Australia's deadly wildfires are the latest climate crisis to shake people across the globe. Some are shaken to action, while others are in stunned paralysis. So how do people in both camps move forward?
It's a conversation St. Paul Public Libraries is hoping to foster with its Read Brave program. The annual reading program and event series asks residents to collectively focus on a big issue, and this year it’s climate change.
“Our goal with this program is not to give any prescriptive solutions. We don’t have the answers. But what we know is that all of us together can probably figure this out,” said libraries director Catherine Penkert. “We think this is a way we can play a role in sparking those conversations.”
Penkert offered book recommendations for all age groups on this week’s Climate Cast:
“Mama Miti: Wangari Maathai and the Trees of Kenya” by Donna Jo Napoli and Kadir Nelson
“This is a great book for young children. It is the story of Wangarĩ Muta Maathai, who [was] a real-life Kenyan activist and Nobel Peace Prize winner. And Maathai did her work by helping women solve problems like hunger and dirty water by offering up different kinds of trees that they could plant. And one by one they created a movement in Kenya,” Penkert said. “And it really makes you, one, want to go out and plant a tree, and two, really think about trees and all of the different ways they benefit us.”
“Bayou Magic” by Jewell Parker Rhodes
“This is a fictional story set in the deep south, and it’s a community facing an environmental challenge,” Penkert said. “There’s a really interesting interplay here between [generations] and how can young people lead? In this case it’s a young girl who says, ‘I want to be a hero,’ and what does that mean, and what can she learn from her grandmother?”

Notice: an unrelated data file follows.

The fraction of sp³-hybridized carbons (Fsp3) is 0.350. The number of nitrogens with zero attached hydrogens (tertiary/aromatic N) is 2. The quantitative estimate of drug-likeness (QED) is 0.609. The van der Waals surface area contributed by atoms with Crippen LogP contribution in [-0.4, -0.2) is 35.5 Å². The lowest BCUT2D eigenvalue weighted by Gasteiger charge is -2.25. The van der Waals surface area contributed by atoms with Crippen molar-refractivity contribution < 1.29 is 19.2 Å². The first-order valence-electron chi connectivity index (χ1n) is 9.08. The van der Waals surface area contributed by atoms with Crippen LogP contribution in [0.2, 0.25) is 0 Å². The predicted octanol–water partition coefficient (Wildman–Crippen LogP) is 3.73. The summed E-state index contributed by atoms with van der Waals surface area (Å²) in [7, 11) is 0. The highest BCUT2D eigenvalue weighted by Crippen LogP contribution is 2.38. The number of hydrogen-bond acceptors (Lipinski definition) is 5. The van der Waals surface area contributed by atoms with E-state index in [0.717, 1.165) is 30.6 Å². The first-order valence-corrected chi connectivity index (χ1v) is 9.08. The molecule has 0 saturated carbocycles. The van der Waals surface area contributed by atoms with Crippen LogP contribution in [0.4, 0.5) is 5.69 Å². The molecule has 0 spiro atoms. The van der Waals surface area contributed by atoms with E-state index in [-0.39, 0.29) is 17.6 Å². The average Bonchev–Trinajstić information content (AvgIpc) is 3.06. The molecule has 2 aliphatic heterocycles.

“The Marrow Thieves” by Cherie Dimaline
The publisher describes this science fiction book as a story set “in a future world ravaged by global warming, [where] people have lost the ability to dream, and the dreamlessness has led to widespread madness. The only people still able to dream are North America's Indigenous population — and it is their marrow that holds the cure for the rest of the world.”
Penkert said the book’s complexity offers a lot to talk about, and recommended checking it out as an audio book.
“Hearing this story told to you adds another layer to the experience,” Penkert said, adding that St. Paul libraries have unlimited copies of the audio book to check out.
Author Cherie Dimaline is scheduled to visit St. Paul March 11-13.
“Rising: Dispatches From the New American Shore” by Elizabeth A. Rush
“This book is set on the coasts, and so I went into it not sure if this would feel relevant to a Minnesotan,” Penkert said. “[The author] goes to Staten Island, to Miami, to the deep south and asks real people, not how will climate change impact them in the future, how has it already impacted them? And you really get to know individuals in communities where they are facing real questions about relocation and, when are we going to have to decide to give our neighborhood back to the land?”
“The End of Ice” by Dahr Jamail
“This is a book where you get to travel around the world with the author. So he takes you to the mountains in Alaska, to the Amazon rain forest, to the coral reefs,” Penkert said. “He talks to the people who are living there and the scientists who are working there, and what are they seeing?”
Author Dahr Jamail is scheduled to visit St. Paul April 9.
Jamail also spoke with Climate Cast this week about the fires in Australia. Hear his comments and more from Penkert by clicking play on the audio player above. And stay tuned for a full interview with Jamail in the spring.